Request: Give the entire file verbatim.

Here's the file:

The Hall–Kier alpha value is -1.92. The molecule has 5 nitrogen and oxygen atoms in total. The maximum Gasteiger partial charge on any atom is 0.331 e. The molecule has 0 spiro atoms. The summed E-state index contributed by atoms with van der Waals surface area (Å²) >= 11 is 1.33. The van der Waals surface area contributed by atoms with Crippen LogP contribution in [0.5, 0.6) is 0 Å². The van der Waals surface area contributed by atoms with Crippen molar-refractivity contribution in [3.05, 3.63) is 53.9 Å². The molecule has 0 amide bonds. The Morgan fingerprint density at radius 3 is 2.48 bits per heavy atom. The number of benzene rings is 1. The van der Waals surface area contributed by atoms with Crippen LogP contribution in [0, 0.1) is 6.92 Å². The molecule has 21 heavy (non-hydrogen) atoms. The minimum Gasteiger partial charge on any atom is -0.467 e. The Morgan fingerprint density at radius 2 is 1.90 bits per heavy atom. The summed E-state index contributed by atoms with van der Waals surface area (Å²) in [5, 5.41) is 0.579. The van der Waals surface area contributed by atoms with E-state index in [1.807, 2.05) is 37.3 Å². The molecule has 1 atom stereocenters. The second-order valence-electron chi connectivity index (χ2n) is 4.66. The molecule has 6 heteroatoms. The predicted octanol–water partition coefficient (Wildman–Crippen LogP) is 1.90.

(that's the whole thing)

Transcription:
The Hall–Kier alpha value is -1.92. The molecule has 5 nitrogen and oxygen atoms in total. The maximum Gasteiger partial charge on any atom is 0.331 e. The molecule has 0 spiro atoms. The summed E-state index contributed by atoms with van der Waals surface area (Å²) >= 11 is 1.33. The van der Waals surface area contributed by atoms with Crippen LogP contribution in [0.5, 0.6) is 0 Å². The van der Waals surface area contributed by atoms with Crippen molar-refractivity contribution in [3.05, 3.63) is 53.9 Å². The molecule has 0 amide bonds. The Morgan fingerprint density at radius 3 is 2.48 bits per heavy atom. The number of benzene rings is 1. The van der Waals surface area contributed by atoms with Crippen LogP contribution in [0, 0.1) is 6.92 Å². The molecule has 21 heavy (non-hydrogen) atoms. The minimum Gasteiger partial charge on any atom is -0.467 e. The Morgan fingerprint density at radius 2 is 1.90 bits per heavy atom. The summed E-state index contributed by atoms with van der Waals surface area (Å²) in [5, 5.41) is 0.579. The van der Waals surface area contributed by atoms with E-state index in [1.807, 2.05) is 37.3 Å². The molecule has 1 atom stereocenters. The second-order valence-electron chi connectivity index (χ2n) is 4.66. The molecule has 6 heteroatoms. The predicted octanol–water partition coefficient (Wildman–Crippen LogP) is 1.90.